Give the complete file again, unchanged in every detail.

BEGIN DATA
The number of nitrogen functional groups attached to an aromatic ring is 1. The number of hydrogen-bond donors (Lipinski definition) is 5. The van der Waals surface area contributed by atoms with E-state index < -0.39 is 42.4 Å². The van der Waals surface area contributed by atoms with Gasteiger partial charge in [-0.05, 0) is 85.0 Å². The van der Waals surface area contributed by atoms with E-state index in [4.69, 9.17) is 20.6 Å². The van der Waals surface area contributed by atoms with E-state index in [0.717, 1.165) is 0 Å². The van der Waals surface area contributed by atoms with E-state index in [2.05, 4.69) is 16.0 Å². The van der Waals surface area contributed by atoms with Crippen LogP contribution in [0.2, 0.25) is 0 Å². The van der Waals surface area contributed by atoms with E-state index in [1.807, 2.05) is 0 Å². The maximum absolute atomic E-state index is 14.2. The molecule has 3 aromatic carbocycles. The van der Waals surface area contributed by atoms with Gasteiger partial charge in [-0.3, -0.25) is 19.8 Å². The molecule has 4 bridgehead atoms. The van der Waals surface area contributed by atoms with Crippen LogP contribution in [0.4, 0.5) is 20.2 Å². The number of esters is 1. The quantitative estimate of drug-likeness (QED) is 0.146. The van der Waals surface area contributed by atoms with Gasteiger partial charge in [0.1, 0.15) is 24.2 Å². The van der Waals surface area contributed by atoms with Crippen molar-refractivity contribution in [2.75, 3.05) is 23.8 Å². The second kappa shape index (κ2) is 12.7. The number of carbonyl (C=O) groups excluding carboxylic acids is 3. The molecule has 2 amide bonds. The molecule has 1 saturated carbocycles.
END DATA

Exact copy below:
The number of nitrogen functional groups attached to an aromatic ring is 1. The number of hydrogen-bond donors (Lipinski definition) is 5. The van der Waals surface area contributed by atoms with E-state index < -0.39 is 42.4 Å². The van der Waals surface area contributed by atoms with Gasteiger partial charge in [-0.05, 0) is 85.0 Å². The van der Waals surface area contributed by atoms with E-state index in [4.69, 9.17) is 20.6 Å². The van der Waals surface area contributed by atoms with E-state index in [0.717, 1.165) is 0 Å². The van der Waals surface area contributed by atoms with E-state index in [2.05, 4.69) is 16.0 Å². The van der Waals surface area contributed by atoms with Crippen LogP contribution in [0.2, 0.25) is 0 Å². The van der Waals surface area contributed by atoms with E-state index in [1.807, 2.05) is 0 Å². The maximum absolute atomic E-state index is 14.2. The molecule has 3 aromatic carbocycles. The van der Waals surface area contributed by atoms with Gasteiger partial charge in [-0.3, -0.25) is 19.8 Å². The molecule has 4 bridgehead atoms. The van der Waals surface area contributed by atoms with Crippen LogP contribution in [0.4, 0.5) is 20.2 Å². The number of esters is 1. The quantitative estimate of drug-likeness (QED) is 0.146. The van der Waals surface area contributed by atoms with Gasteiger partial charge in [0.1, 0.15) is 24.2 Å². The van der Waals surface area contributed by atoms with Crippen molar-refractivity contribution in [2.75, 3.05) is 23.8 Å². The second kappa shape index (κ2) is 12.7. The number of carbonyl (C=O) groups excluding carboxylic acids is 3. The molecule has 2 amide bonds. The molecule has 1 saturated carbocycles.